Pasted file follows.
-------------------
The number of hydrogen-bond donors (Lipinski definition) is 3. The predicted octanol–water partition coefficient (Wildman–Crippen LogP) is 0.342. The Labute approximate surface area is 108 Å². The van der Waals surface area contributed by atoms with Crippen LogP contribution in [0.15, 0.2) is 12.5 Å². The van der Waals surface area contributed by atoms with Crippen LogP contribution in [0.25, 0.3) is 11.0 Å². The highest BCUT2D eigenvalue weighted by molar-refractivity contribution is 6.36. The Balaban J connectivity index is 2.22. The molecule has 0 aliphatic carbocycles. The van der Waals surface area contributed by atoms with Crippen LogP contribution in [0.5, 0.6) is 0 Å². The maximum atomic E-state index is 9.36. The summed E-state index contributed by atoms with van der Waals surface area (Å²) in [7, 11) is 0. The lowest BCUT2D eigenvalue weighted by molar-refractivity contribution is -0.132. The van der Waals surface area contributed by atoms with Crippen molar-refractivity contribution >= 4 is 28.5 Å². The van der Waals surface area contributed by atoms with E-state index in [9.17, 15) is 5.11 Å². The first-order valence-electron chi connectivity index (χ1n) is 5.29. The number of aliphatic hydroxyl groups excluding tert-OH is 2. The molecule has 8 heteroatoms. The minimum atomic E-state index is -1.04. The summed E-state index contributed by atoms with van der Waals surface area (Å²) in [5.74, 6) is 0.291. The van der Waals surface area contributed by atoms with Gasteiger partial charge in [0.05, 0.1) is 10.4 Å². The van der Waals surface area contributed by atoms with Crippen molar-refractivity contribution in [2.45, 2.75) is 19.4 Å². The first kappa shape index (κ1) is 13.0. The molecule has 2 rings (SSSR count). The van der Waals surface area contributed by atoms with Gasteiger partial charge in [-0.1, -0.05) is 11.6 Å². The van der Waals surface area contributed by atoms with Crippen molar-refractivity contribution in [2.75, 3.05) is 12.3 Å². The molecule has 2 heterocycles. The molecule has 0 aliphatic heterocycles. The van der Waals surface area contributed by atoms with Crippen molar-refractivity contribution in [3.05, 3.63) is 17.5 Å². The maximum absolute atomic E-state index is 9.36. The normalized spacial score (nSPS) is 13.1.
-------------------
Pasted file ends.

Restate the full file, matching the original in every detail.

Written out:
The number of hydrogen-bond donors (Lipinski definition) is 3. The predicted octanol–water partition coefficient (Wildman–Crippen LogP) is 0.342. The Labute approximate surface area is 108 Å². The van der Waals surface area contributed by atoms with Crippen LogP contribution in [0.15, 0.2) is 12.5 Å². The van der Waals surface area contributed by atoms with Crippen LogP contribution in [0.25, 0.3) is 11.0 Å². The highest BCUT2D eigenvalue weighted by molar-refractivity contribution is 6.36. The Balaban J connectivity index is 2.22. The molecule has 0 aliphatic carbocycles. The van der Waals surface area contributed by atoms with Crippen LogP contribution in [0.5, 0.6) is 0 Å². The maximum atomic E-state index is 9.36. The summed E-state index contributed by atoms with van der Waals surface area (Å²) in [7, 11) is 0. The lowest BCUT2D eigenvalue weighted by molar-refractivity contribution is -0.132. The van der Waals surface area contributed by atoms with Crippen molar-refractivity contribution >= 4 is 28.5 Å². The van der Waals surface area contributed by atoms with E-state index in [9.17, 15) is 5.11 Å². The first-order valence-electron chi connectivity index (χ1n) is 5.29. The number of aliphatic hydroxyl groups excluding tert-OH is 2. The molecule has 8 heteroatoms. The minimum atomic E-state index is -1.04. The summed E-state index contributed by atoms with van der Waals surface area (Å²) in [5.74, 6) is 0.291. The van der Waals surface area contributed by atoms with Gasteiger partial charge in [0.05, 0.1) is 10.4 Å². The van der Waals surface area contributed by atoms with Crippen molar-refractivity contribution in [2.45, 2.75) is 19.4 Å². The first kappa shape index (κ1) is 13.0. The molecule has 2 rings (SSSR count). The van der Waals surface area contributed by atoms with Gasteiger partial charge in [-0.1, -0.05) is 11.6 Å². The van der Waals surface area contributed by atoms with Crippen molar-refractivity contribution in [2.75, 3.05) is 12.3 Å². The molecule has 2 heterocycles. The molecule has 0 aliphatic heterocycles. The van der Waals surface area contributed by atoms with Crippen molar-refractivity contribution in [3.05, 3.63) is 17.5 Å². The maximum absolute atomic E-state index is 9.36. The normalized spacial score (nSPS) is 13.1.